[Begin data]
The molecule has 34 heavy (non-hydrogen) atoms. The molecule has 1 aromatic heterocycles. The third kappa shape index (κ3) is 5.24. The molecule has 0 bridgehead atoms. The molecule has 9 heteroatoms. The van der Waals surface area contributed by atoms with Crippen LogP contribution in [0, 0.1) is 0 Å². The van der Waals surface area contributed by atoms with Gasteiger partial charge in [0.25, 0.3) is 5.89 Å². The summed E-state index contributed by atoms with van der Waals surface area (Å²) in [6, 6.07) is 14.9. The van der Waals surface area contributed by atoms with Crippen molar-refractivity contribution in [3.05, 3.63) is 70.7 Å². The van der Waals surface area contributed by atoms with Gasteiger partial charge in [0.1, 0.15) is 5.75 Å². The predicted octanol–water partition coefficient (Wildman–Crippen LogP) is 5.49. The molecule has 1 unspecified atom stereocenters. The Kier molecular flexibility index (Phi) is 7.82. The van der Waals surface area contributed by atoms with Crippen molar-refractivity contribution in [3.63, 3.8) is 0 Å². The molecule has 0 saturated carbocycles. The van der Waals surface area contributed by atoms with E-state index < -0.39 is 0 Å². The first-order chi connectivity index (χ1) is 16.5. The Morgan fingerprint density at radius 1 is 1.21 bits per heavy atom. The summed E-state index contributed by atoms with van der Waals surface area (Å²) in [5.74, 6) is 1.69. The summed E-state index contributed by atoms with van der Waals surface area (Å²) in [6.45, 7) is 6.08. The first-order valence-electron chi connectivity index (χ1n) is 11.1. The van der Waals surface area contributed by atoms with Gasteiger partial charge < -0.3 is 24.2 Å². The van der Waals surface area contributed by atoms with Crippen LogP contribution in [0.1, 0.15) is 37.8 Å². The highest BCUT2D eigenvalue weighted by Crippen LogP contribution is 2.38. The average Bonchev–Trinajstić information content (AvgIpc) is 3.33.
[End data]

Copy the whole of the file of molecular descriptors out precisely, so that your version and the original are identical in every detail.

The molecule has 34 heavy (non-hydrogen) atoms. The molecule has 1 aromatic heterocycles. The third kappa shape index (κ3) is 5.24. The molecule has 0 bridgehead atoms. The molecule has 9 heteroatoms. The van der Waals surface area contributed by atoms with Crippen LogP contribution in [0, 0.1) is 0 Å². The van der Waals surface area contributed by atoms with Gasteiger partial charge in [0.25, 0.3) is 5.89 Å². The summed E-state index contributed by atoms with van der Waals surface area (Å²) in [6, 6.07) is 14.9. The van der Waals surface area contributed by atoms with Crippen molar-refractivity contribution in [3.05, 3.63) is 70.7 Å². The van der Waals surface area contributed by atoms with Gasteiger partial charge in [0.1, 0.15) is 5.75 Å². The predicted octanol–water partition coefficient (Wildman–Crippen LogP) is 5.49. The molecule has 1 unspecified atom stereocenters. The Kier molecular flexibility index (Phi) is 7.82. The van der Waals surface area contributed by atoms with Crippen molar-refractivity contribution in [3.63, 3.8) is 0 Å². The molecule has 0 saturated carbocycles. The van der Waals surface area contributed by atoms with E-state index < -0.39 is 0 Å². The first-order chi connectivity index (χ1) is 16.5. The Morgan fingerprint density at radius 1 is 1.21 bits per heavy atom. The summed E-state index contributed by atoms with van der Waals surface area (Å²) in [5.74, 6) is 1.69. The summed E-state index contributed by atoms with van der Waals surface area (Å²) in [6.45, 7) is 6.08. The first-order valence-electron chi connectivity index (χ1n) is 11.1. The van der Waals surface area contributed by atoms with Gasteiger partial charge < -0.3 is 24.2 Å². The van der Waals surface area contributed by atoms with Crippen LogP contribution in [0.1, 0.15) is 37.8 Å². The highest BCUT2D eigenvalue weighted by Crippen LogP contribution is 2.38. The average Bonchev–Trinajstić information content (AvgIpc) is 3.33.